My Brother thought it would be a good idea to "borrow" Mother's 1973 Vega, for a few weeks...
One of the bizarre stories in my family (and there are many, it gets worse) was the time my Brother decided he had to steal Mom's car.
He had recently flunked out of the Northfield-Mt. Herman school, at age 17, as a Junior, and was smoking pot big time. He was starting to lose his mind at this point, but of course, no one explained that to me at the time - if indeed anyone knew what was going on.
You always look up to a big brother when you are a kid, and when we were younger, it seemed like he was the smarter of the two of us. He was always studying science and math, and had a huge collection of model airplanes that he built from Revelle kits that my parents bought him, hoping he would be an Engineer or Scientist. I remember him and some of the other kids, bringing home slide-rules and building model rockets. He even formed a model-rocket club, and every year, we would shoot off a few dozen of them.
But at the beginning of high school, the trouble started. And the trouble started when my older sister, home from college, thought it would be a cool idea to "mellow out" her younger brothers by introducing them to pot. Overnight, my brother's grades (and mine) went into the toilet. Model airplanes and rockets were out, bongs were in. And my brother found a group of new friends, who didn't hang around with their slide rules.
My parents didn't know what to do. After a couple of brushes with the law, they decided to send him away to a private school. That didn't last a year (nor did it for me) and smoking pot was part of the problem (and the official reason for both of us leaving our respective schools).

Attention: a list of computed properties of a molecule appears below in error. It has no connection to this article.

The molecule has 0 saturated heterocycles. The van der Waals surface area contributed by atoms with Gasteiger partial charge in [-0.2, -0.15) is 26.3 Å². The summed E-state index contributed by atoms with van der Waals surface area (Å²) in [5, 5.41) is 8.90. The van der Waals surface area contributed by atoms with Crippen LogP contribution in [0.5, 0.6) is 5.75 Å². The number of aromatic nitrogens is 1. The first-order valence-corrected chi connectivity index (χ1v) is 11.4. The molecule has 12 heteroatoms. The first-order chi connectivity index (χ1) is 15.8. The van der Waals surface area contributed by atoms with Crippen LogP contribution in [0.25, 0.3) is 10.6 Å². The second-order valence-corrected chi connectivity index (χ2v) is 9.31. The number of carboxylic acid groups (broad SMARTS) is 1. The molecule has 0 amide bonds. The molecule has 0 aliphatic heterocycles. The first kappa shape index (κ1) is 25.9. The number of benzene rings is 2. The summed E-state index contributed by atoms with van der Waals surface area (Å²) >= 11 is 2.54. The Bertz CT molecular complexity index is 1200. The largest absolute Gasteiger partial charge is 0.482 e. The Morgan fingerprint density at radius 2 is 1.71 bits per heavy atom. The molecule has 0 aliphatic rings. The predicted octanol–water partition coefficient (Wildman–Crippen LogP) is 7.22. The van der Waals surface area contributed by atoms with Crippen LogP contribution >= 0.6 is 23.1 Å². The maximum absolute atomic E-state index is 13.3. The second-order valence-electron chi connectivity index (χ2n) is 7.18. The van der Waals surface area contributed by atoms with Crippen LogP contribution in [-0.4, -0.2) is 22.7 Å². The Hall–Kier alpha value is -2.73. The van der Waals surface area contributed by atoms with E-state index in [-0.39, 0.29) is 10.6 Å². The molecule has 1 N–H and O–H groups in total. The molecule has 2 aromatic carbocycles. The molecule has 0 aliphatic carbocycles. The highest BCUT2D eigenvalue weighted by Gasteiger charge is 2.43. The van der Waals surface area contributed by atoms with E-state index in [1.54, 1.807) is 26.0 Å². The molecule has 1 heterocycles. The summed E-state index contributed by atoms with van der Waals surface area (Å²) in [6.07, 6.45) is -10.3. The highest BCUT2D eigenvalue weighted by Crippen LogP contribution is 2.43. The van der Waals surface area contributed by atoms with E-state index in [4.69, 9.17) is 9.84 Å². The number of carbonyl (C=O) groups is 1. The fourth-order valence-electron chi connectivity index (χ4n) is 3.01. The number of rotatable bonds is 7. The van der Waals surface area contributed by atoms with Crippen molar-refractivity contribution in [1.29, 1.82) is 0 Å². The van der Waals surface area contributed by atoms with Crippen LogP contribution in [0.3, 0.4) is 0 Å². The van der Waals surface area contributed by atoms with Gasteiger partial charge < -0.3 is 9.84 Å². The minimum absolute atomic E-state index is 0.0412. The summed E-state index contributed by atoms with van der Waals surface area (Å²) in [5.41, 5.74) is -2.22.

Returning to our home town, he was restless. And he decided he wanted to go visit some friends of his from Maine, who he met at the Northfield school. One of them was a "close friend" and he had promised to visit him, and it was, he said, very important to him.
He asked my Mom if he could borrow her yellow 1973 Vega, and at first she seemed receptive. But upon reflection, they decided that maybe letting a 17-year-old, with a spotty track-record of responsibility, go off on a booze and beer-filled jaunt across New England, was a bad idea - at least with her car. Why not take the bus?
By my brother would have none of that. Bus, schmuss, he was taking the car. So, early one morning, as I was getting ready for my paper route, he swiped the car keys, some money, and our can of lawnmower gas, and took Mom's car after I had left for the route.
I had a hard time on the route that day, as I was exhausted. We had been up all night. I had argued with him not to do it. He had told me of the plan, and I told him it was idiotic. What was the point of getting into more trouble now? It would not end well, of course. But for some odd reason, I could see that at age 14, and he could not, at age 17. And many 17-year-olds think along these lines - they don't think about outcomes at all, but rather instant gratification.
Actually, that describes our whole population, doesn't it?
I was, at this point, starting to think that perhaps I was a little smarter than my older brother. And I was thinking that perhaps, he was starting to get a little unhinged. Schizophrenia sets in about this age, and there is some evidence to suggest that marijuana may help the process along. More research may be necessary, but it seems to me there is a causal connection.
So, off he went, and for the next week, I bore the brunt of my parents' fury. Why hadn't I warned them? Where was he going? They wanted a punching bag, and the primary target wasn't around.